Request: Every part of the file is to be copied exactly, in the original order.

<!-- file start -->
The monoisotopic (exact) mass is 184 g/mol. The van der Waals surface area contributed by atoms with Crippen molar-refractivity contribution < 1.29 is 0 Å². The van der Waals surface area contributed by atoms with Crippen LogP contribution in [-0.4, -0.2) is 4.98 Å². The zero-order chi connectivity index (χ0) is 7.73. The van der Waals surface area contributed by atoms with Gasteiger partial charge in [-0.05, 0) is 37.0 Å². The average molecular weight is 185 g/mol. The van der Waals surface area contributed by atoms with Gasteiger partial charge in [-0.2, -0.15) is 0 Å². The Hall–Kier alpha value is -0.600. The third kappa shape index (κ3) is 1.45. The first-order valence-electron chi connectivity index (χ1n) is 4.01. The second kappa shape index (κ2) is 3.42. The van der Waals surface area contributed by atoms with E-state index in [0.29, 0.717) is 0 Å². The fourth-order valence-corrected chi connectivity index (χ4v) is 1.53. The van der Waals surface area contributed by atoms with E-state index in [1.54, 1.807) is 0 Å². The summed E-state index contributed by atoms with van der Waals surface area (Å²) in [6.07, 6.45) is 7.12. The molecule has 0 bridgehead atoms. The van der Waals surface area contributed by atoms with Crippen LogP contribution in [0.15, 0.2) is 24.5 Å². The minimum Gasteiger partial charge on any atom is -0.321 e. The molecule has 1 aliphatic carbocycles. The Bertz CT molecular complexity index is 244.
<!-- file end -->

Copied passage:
The monoisotopic (exact) mass is 184 g/mol. The van der Waals surface area contributed by atoms with Crippen molar-refractivity contribution < 1.29 is 0 Å². The van der Waals surface area contributed by atoms with Crippen LogP contribution in [-0.4, -0.2) is 4.98 Å². The zero-order chi connectivity index (χ0) is 7.73. The van der Waals surface area contributed by atoms with Gasteiger partial charge in [-0.05, 0) is 37.0 Å². The average molecular weight is 185 g/mol. The van der Waals surface area contributed by atoms with Gasteiger partial charge in [-0.2, -0.15) is 0 Å². The Hall–Kier alpha value is -0.600. The third kappa shape index (κ3) is 1.45. The first-order valence-electron chi connectivity index (χ1n) is 4.01. The second kappa shape index (κ2) is 3.42. The van der Waals surface area contributed by atoms with E-state index in [0.29, 0.717) is 0 Å². The fourth-order valence-corrected chi connectivity index (χ4v) is 1.53. The van der Waals surface area contributed by atoms with E-state index in [1.54, 1.807) is 0 Å². The summed E-state index contributed by atoms with van der Waals surface area (Å²) in [6.07, 6.45) is 7.12. The molecule has 0 bridgehead atoms. The van der Waals surface area contributed by atoms with Crippen LogP contribution in [0.15, 0.2) is 24.5 Å². The minimum Gasteiger partial charge on any atom is -0.321 e. The molecule has 1 aliphatic carbocycles. The Bertz CT molecular complexity index is 244.